KEENAN, TEXAS. Keenan is on the Atchison, Topeka and Santa Fe Railway and Farm Road 2854, 10½ miles west of Conroe in western Montgomery County. It was established about 1906 on the Gulf, Colorado and Santa Fe line and named for W. S. Keenan, passenger agent of the railroad. The community was a shipping point for timber. In the early years the town had the Oualline sawmill, four two-story buildings, a number of five-room houses, and a multipurpose building that was used for a variety of community activities, including as a church, a school, and a meetinghouse for the Woodmen of the World. In 1901 a post office was established to serve the more than 100 families within a three-mile radius of Keenan. By 1915 Keenan had a telephone connection; a railroad, express, and telegraph agent; F. A. Talley's general store and gristmill; and a population of 150. By 1921 Talley had a sawmill and commissary near the railroad depot. Around this time the post office, which had been kept in private homes, was moved to the commissary building. After the sawmill closed, possibly in the early 1930s, the population of Keenan declined. In the 1940s Keenan had a station on the Gulf, Colorado and Santa Fe, a church and cemetery, several scattered dwellings, a store, and a population of twenty. No reliable population statistics are available for the community after 1967. According to local sources, Keenan residents worked at the mill in Cowl Spur Mill until it shut down sometime in the late 1950s. In 1990 the town was on the Atchison, Topeka and Santa Fe and had a few scattered dwellings, two cemeteries, and Spring Tabernacle Baptist Church. The railroad depot was gone.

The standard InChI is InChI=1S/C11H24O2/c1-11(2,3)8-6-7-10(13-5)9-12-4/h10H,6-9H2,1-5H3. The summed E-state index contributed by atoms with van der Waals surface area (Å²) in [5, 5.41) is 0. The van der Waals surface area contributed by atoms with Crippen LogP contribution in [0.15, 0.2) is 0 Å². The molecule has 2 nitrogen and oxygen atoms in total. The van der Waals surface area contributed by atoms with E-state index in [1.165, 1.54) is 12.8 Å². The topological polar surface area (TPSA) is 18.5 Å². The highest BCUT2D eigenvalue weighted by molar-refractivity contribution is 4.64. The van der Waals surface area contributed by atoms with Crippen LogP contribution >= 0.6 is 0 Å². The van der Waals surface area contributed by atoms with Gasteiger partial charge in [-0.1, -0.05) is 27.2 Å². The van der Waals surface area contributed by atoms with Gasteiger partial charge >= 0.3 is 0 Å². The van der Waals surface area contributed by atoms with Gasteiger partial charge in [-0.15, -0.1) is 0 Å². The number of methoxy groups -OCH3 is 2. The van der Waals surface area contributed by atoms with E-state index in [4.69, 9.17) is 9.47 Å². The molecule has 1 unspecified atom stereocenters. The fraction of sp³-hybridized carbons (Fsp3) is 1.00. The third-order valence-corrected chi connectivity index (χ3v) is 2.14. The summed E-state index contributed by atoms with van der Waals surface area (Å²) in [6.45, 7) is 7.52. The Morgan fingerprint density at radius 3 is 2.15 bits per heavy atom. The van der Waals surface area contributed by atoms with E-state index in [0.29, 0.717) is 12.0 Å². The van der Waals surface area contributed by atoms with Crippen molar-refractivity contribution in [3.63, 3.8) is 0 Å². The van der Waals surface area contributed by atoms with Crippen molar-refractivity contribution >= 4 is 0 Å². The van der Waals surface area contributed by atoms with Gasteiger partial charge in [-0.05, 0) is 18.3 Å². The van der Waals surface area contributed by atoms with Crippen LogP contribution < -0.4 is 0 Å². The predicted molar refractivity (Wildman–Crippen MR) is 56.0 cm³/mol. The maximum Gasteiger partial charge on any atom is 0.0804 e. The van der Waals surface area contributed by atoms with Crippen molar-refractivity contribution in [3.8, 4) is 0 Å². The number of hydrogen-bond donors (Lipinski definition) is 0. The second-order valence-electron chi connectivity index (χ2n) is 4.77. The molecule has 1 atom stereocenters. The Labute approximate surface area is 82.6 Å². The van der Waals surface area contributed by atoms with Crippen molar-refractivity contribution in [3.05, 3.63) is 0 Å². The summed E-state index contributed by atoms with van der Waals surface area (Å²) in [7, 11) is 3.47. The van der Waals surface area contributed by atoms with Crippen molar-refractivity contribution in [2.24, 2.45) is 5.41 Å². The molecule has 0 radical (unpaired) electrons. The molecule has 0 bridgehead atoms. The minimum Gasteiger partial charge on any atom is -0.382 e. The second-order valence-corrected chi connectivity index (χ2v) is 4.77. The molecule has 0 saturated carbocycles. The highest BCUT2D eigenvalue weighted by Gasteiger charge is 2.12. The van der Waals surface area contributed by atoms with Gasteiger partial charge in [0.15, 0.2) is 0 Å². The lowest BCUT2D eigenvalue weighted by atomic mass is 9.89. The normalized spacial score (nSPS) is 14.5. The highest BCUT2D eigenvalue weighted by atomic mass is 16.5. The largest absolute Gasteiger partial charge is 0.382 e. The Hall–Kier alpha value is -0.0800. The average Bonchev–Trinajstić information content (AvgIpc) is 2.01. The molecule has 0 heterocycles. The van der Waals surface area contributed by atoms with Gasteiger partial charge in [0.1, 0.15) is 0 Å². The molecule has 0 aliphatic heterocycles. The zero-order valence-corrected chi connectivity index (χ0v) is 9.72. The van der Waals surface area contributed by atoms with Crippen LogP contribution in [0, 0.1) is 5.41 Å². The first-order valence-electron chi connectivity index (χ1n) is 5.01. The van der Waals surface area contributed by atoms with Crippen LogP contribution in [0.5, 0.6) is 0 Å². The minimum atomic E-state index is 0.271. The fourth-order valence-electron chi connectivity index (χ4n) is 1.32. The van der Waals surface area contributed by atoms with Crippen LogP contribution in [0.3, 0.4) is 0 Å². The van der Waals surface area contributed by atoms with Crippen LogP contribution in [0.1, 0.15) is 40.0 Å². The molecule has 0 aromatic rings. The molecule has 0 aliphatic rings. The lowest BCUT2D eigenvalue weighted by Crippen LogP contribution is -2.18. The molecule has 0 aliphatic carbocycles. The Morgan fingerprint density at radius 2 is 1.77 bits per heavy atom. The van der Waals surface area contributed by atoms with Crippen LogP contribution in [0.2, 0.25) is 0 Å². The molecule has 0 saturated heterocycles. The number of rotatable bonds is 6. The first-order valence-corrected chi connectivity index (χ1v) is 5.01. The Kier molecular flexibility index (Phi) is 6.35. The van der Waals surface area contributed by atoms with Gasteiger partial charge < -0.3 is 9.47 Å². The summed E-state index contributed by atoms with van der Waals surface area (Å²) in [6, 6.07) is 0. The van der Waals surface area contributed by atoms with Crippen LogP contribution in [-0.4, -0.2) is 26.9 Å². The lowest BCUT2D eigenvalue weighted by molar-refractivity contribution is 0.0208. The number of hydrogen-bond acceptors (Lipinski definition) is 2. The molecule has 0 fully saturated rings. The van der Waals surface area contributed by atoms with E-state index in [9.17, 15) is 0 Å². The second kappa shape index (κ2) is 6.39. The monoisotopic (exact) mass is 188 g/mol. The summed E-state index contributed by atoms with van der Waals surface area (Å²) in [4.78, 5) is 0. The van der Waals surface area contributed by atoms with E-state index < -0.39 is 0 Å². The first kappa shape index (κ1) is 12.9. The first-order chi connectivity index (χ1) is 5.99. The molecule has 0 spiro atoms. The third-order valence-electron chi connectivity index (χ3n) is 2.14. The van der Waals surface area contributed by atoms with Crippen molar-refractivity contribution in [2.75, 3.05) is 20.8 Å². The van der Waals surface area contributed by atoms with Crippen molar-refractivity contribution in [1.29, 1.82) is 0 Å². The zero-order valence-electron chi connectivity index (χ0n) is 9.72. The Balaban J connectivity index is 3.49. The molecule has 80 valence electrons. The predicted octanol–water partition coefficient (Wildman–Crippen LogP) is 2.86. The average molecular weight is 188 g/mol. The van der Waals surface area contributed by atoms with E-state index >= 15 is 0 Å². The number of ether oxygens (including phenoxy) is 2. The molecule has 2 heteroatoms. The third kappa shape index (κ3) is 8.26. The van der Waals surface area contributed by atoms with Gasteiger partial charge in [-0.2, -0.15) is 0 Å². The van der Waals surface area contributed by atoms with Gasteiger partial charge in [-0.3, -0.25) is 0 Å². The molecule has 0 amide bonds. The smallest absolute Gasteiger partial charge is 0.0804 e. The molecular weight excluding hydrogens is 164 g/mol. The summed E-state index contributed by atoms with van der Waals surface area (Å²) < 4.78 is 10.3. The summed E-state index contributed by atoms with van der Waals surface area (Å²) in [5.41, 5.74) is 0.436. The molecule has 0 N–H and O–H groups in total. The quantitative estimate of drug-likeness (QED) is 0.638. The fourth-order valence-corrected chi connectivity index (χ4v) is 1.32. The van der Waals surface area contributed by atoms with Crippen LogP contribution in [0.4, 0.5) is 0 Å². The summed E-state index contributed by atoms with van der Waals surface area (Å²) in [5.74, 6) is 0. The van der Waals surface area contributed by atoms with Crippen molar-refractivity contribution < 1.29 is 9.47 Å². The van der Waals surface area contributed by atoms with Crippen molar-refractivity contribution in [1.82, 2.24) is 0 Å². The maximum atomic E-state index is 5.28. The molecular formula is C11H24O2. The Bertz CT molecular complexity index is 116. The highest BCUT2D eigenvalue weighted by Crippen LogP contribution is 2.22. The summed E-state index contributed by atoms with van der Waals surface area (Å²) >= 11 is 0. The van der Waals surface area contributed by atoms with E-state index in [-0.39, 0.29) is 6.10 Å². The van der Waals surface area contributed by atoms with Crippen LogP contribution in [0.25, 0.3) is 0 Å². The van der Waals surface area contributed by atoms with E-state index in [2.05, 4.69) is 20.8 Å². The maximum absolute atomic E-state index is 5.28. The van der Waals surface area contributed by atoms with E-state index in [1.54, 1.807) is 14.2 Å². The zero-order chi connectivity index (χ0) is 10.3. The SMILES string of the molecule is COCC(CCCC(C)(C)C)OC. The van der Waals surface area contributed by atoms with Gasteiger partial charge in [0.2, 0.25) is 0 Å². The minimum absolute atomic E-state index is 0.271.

Montgomery County Genealogical Society, Montgomery County History (Winston-Salem, North Carolina: Hunter, 1981).
The following, adapted from the Chicago Manual of Style, 15th edition, is the preferred citation for this article.Will Branch, "KEENAN, TX," Handbook of Texas Online (http://www.tshaonline.org/handbook/online/articles/hvk03), accessed April 17, 2014. Uploaded on June 15, 2010. Published by the Texas State Historical Association.